Anti-reductionism

Chemical & Engineering News (1967)
Hungarian-born English physical chemist Michael Polanyi’s 1967 anti-reductionism cover story article “Life Transcending Physics and Chemistry”, wherein he uses information theory to argue that quantum mechanics is inadequate to explain life; cover shows an “artist's statement that form and function of a biological system (a flower) cannot be explained by the laws governing its parts.” [1]
In isms, anti-reductionism, aka “holists” or “emergentists”, as compared to reductionism, is the view that various subjects, concepts, and phenomena, generally biological (chnopsological) and or humanities centric phenomena, cannot be "reduced" down to pure physics and chemistry.

Anti-reductionists will often tend to hold to the unbridgeable gap model. Anti-reductionists will often tend to posit the existence of higher laws, e.g. "biotic laws", unique to humans or living systems (chnopsological systems).

Anti-reductionists
One of the first noted anti-reductionists was Italian philosopher Giambattista Vico who in the early 18th century was anti-Cartesian in the sense that he conceived that to reduce human affairs to geometrical methods was madness (or would make one go mad), or something along these lines.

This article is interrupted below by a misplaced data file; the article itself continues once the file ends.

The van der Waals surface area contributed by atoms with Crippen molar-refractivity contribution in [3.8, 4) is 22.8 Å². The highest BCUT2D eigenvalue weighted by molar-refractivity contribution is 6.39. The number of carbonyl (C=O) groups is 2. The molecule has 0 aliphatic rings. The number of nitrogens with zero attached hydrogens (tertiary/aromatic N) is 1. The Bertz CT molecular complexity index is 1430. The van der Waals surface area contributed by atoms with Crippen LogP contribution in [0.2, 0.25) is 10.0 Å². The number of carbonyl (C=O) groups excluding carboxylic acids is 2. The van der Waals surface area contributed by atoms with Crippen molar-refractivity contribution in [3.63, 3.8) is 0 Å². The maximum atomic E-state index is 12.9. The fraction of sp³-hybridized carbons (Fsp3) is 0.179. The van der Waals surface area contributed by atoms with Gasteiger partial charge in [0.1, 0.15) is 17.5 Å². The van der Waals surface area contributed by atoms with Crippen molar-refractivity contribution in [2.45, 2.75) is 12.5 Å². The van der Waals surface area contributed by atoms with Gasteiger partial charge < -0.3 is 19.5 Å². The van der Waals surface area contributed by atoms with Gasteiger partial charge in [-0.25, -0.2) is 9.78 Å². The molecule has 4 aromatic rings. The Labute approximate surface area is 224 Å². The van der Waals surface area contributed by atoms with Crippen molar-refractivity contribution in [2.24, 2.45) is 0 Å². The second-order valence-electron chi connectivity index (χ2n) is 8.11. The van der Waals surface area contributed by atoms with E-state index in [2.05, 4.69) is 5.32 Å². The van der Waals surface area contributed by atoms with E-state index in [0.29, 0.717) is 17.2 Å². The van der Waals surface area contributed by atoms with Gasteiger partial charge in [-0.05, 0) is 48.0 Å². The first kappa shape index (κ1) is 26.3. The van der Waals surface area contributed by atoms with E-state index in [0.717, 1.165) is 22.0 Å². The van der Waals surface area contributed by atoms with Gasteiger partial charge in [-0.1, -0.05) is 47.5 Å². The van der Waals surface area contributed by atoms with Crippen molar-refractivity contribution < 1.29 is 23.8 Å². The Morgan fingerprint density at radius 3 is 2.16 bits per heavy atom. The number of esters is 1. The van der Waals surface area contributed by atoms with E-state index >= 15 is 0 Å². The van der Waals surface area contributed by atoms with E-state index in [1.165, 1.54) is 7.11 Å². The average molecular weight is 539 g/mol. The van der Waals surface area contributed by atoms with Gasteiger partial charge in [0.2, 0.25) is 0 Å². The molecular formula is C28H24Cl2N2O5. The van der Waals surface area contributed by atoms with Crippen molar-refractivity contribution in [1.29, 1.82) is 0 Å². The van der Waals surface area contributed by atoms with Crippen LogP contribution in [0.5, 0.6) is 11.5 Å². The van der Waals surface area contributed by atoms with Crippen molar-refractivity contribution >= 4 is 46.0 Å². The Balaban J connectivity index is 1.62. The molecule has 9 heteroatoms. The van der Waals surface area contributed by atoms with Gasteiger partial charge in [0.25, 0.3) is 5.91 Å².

The following are recent noted anti-reductionists: Walter Elsasser (1955), Eugene Wigner (1967), Arthur Koestler (1964), Michael Polanyi (1967), Lila Gatlin (1972), Philip Mirowski (1988), Robert Rosen (1991), David Chalmers (1995), Alicia Juarrero (1999), and John Eccles, among others.

Overview
In 1964, Floyd W. Matson, in his The Broken Image: Man, Science and Society, platforms around Niels Bohr’s complementarity principle, as a type of ontic opening polemic, to argue that a whole frog is a whole frog, about which physical and chemical reduction can tell us nothing. [9]

Spokespersons for anti-reductionism view, according to Lila Gatlin (which seems to be her inclination), are physicists Walter Elsasser (The Physical Foundation of Biology, 1955; “The Atom and the Organism”, 1966) and Eugene Wigner (Symmetries and Reflections, 1967) who supposedly find difficulty with the view that living systems obey the fundamental laws of chemistry and physics (in particular quantum mechanical laws) and go on to postulate the existence of higher “biotoic laws” said to govern living systems. [2]